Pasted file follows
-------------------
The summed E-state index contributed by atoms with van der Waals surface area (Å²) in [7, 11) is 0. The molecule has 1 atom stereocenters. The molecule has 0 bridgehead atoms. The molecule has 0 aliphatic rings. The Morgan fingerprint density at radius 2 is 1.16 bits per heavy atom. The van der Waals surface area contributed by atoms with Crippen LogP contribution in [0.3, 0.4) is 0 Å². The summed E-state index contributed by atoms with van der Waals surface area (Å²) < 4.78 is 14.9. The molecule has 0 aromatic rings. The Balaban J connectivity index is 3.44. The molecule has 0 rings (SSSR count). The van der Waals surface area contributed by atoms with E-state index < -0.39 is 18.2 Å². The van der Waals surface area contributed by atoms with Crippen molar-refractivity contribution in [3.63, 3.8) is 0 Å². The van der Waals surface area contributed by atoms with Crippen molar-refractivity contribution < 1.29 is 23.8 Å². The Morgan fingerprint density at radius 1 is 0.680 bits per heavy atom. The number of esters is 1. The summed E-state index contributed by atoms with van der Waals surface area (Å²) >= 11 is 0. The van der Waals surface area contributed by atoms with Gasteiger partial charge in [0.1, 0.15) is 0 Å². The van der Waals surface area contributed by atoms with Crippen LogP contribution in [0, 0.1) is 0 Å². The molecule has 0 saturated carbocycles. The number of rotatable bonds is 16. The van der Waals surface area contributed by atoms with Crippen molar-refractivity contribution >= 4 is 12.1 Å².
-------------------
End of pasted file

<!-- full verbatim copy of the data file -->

The summed E-state index contributed by atoms with van der Waals surface area (Å²) in [7, 11) is 0. The molecule has 1 atom stereocenters. The molecule has 0 bridgehead atoms. The molecule has 0 aliphatic rings. The Morgan fingerprint density at radius 2 is 1.16 bits per heavy atom. The van der Waals surface area contributed by atoms with Crippen LogP contribution in [0.3, 0.4) is 0 Å². The summed E-state index contributed by atoms with van der Waals surface area (Å²) < 4.78 is 14.9. The molecule has 0 aromatic rings. The Balaban J connectivity index is 3.44. The molecule has 0 rings (SSSR count). The van der Waals surface area contributed by atoms with E-state index < -0.39 is 18.2 Å². The van der Waals surface area contributed by atoms with Crippen molar-refractivity contribution in [3.63, 3.8) is 0 Å². The van der Waals surface area contributed by atoms with Crippen molar-refractivity contribution < 1.29 is 23.8 Å². The Morgan fingerprint density at radius 1 is 0.680 bits per heavy atom. The number of esters is 1. The summed E-state index contributed by atoms with van der Waals surface area (Å²) >= 11 is 0. The van der Waals surface area contributed by atoms with Gasteiger partial charge in [0.1, 0.15) is 0 Å². The van der Waals surface area contributed by atoms with Crippen LogP contribution in [0, 0.1) is 0 Å². The molecule has 0 saturated carbocycles. The number of rotatable bonds is 16. The van der Waals surface area contributed by atoms with Crippen molar-refractivity contribution >= 4 is 12.1 Å².